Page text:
TUESDAY CARDINAL COUPLE
-NCAA WBB installs 10 second rule. Will it matter?
We've discussed the new rule in NCAA women's college basketball previously here at CARDINAL COUPLE. 10 seconds to advance the ball over the half court line. Just like the rest of the world is doing. Will it make a difference? And how will the coaches and players adjust to it?
Unlike their male counterparts, who have a 35 second shot-clock..the women have 30 seconds to get a shot off when in the offense set. It obviously creates more possessions in a game. And, if a team uses all 10 second to advance the ball into the offensive court...you have 20 seconds to get into a offensive set and try to score.
A lot of times last year, it really didn't matter for the UofL WBB squad. Jeff Walz and his staff are firm believers in opportunistic, transition basketball. Shoni Schimmel and Nita Slaughter haven't met a shot they didn't like from beyond the three-point mark. Bria Smith would dribble through a backup on the Watterson Expressway at 4:30 p.m. for a chance to get in the paint and attempt a close-in shot.
Be courteous if you see Bria on the expressway.
On the rare occasions where Louisville dallied in crossing the time line, it was either a guard getting instructions from Coach Walz on the set to run or merely a clock-killing maneuver. Full court pressure by an opponent never seemed to bother the Lady Cards.
One of the biggest complaints we fielded here at the site last year was over the Kentucky-Louisville game last year. The Cards enjoyed a double-digit lead in the second half, but took their time getting into the offensive set near the game (according to some of you). You told us this took Louisville out of their rhythm that they had used to build the lead. A recent re-watching of the contest showed me that, although the Cards were deliberate at times in getting the offense in motion...it was missed shots by Louisville and the clutch play from a certain UK freshman that put an "L" in the Cardinal column that afternoon.
You score more points than the opponent, you win. Neither team scored over 50 in that contest...a sorry offensive performance in a game that was dominated and dictated by defense.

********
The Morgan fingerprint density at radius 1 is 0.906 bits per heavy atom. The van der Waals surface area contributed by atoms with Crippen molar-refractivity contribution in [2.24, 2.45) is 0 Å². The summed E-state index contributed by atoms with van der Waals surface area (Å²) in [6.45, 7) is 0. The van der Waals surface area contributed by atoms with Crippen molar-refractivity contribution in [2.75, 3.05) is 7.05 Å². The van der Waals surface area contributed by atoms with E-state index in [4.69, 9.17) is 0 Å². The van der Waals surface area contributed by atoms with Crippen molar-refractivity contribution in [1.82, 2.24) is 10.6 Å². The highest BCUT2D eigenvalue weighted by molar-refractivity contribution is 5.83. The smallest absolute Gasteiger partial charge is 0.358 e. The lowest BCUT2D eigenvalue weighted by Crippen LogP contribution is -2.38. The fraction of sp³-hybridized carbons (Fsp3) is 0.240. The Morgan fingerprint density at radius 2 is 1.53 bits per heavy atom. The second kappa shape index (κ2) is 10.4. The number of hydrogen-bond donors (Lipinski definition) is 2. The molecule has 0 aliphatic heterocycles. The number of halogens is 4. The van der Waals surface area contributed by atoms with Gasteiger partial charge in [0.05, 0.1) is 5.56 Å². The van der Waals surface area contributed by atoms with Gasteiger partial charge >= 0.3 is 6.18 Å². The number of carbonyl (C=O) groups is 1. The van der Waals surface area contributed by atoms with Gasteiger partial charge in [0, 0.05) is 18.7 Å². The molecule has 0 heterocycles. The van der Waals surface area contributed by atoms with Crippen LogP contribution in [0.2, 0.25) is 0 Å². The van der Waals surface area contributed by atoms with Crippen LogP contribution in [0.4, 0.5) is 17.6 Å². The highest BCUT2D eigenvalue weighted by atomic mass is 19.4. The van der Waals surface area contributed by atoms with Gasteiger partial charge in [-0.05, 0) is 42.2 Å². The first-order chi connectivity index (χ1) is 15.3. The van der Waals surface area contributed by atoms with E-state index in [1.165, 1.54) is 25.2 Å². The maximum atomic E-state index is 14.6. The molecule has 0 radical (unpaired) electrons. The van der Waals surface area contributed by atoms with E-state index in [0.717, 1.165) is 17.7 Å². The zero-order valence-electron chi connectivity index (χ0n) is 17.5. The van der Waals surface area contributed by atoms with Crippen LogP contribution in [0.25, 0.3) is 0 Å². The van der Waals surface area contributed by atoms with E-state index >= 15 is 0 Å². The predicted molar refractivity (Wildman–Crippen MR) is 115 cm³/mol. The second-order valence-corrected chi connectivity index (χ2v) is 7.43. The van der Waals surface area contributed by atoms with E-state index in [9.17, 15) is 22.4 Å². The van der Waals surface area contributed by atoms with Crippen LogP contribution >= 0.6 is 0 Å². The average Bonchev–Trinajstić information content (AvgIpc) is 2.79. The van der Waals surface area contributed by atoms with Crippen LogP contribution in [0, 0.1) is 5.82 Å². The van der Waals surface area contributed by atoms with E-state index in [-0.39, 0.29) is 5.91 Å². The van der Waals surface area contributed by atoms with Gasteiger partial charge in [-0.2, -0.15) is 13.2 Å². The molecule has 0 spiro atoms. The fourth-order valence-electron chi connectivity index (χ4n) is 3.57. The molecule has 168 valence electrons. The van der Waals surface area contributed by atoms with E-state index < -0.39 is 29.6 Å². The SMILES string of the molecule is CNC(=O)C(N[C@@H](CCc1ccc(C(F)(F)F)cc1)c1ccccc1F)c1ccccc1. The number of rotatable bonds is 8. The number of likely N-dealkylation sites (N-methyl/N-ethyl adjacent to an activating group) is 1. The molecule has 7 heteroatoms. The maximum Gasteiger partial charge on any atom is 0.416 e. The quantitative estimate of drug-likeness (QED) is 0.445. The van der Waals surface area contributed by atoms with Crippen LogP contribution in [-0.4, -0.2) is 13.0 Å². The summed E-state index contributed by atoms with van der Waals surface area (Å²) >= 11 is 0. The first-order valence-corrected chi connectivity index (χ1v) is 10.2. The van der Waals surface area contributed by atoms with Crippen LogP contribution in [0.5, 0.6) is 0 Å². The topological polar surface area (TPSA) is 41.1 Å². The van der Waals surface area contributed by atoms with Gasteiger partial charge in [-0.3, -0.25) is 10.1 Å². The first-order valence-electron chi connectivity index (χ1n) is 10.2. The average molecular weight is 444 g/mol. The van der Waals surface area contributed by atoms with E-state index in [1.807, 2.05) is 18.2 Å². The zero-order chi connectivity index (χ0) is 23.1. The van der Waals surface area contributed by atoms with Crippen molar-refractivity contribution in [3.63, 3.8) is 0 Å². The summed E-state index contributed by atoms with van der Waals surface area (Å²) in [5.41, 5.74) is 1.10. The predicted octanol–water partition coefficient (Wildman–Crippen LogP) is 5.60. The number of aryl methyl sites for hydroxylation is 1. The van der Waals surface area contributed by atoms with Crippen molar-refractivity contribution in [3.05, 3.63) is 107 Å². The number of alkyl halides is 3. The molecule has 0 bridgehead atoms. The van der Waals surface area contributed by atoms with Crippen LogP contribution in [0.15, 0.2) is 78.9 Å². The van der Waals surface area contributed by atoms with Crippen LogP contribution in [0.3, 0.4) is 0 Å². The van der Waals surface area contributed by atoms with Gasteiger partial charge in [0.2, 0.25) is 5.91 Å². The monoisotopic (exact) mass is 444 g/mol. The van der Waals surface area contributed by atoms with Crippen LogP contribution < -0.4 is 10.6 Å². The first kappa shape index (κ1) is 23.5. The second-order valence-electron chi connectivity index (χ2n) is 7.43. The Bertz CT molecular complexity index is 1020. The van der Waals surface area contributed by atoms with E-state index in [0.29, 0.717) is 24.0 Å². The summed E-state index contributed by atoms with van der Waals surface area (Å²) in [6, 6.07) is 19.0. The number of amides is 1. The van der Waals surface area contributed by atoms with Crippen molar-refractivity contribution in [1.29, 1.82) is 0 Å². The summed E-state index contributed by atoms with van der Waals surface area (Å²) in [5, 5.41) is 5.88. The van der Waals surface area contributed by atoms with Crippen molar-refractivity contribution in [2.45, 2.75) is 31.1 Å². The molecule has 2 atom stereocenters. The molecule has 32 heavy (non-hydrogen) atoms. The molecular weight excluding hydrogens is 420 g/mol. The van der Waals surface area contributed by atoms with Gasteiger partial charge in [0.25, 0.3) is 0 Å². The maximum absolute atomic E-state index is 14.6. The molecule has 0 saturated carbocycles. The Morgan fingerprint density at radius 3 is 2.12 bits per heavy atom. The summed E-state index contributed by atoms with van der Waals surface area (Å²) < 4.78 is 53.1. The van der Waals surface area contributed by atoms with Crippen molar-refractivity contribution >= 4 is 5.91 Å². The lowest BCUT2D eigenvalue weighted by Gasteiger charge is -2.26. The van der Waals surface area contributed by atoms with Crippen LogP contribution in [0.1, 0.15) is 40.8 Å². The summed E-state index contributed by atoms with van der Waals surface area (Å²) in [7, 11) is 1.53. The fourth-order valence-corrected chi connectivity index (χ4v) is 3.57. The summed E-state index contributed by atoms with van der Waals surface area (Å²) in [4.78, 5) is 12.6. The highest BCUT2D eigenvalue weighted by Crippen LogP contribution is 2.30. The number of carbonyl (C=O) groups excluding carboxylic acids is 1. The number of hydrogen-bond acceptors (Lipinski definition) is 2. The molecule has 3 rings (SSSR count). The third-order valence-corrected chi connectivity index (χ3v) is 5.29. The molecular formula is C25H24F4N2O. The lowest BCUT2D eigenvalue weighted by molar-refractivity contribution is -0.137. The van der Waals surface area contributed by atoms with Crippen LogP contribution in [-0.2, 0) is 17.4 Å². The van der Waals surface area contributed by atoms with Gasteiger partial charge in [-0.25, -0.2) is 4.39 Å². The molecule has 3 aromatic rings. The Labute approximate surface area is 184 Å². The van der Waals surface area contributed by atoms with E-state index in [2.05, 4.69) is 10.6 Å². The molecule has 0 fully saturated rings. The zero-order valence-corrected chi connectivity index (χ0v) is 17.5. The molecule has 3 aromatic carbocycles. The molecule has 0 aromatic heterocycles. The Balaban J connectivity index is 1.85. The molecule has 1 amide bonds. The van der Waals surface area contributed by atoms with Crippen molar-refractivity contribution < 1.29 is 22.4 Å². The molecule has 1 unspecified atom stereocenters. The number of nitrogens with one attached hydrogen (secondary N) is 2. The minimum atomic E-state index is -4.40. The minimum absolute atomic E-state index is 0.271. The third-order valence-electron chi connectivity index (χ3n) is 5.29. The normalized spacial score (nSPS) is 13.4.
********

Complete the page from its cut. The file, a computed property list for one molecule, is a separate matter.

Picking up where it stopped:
You can miss shots with three seconds or thirteen on the
shot clock, folks. And, offensive rebounding of the misses was lacking as well by the Lady Cards. I seriously doubt that the extended time it took Louisville to advance the ball over the half-court timeline in the second half was the contributing factor in the loss to the Wildcats in that game.
Thank you for allowing me to vent.
The 10-second rule will be brutal on Cardinal opponents who don't have the ball-handlers or guard efficiency to handle a full-court press that Louisville could very well employ to set up a transition offense. We like this. How will it effect the Cards if they are the object of full-court defensive pressure?
Probably not much. The Cards used a three-guard set quite extensively last season in their march to the title game (Jude, Shoni, Bria). They are adequate ball-handlers. Add guards Tia Gibbs, Starr Breedlove, Janelle Cannon and Monny Niamke to that mix and Jeff Walz has plenty of options to shake off man-to-man or zone full-court pressure after a made basket or out-of bounds possession.
So, in summation...don't expect the addition of the 10-second clock to tilt the apple cart of NCAA WBB hoops. What it will mandate is that coaches work extensively with all players on improving their ball-handling skills.
If anything, it gives a trailing team late in a contest, a new opportunity to get back into a contest if they can press and defend well and create turnovers and clock violations.
You can rest assured the Lady Cards have been working hard in the off-season to capitalize on the new rule. And that should create a lot of fun moments of UofL fans in the upcoming season.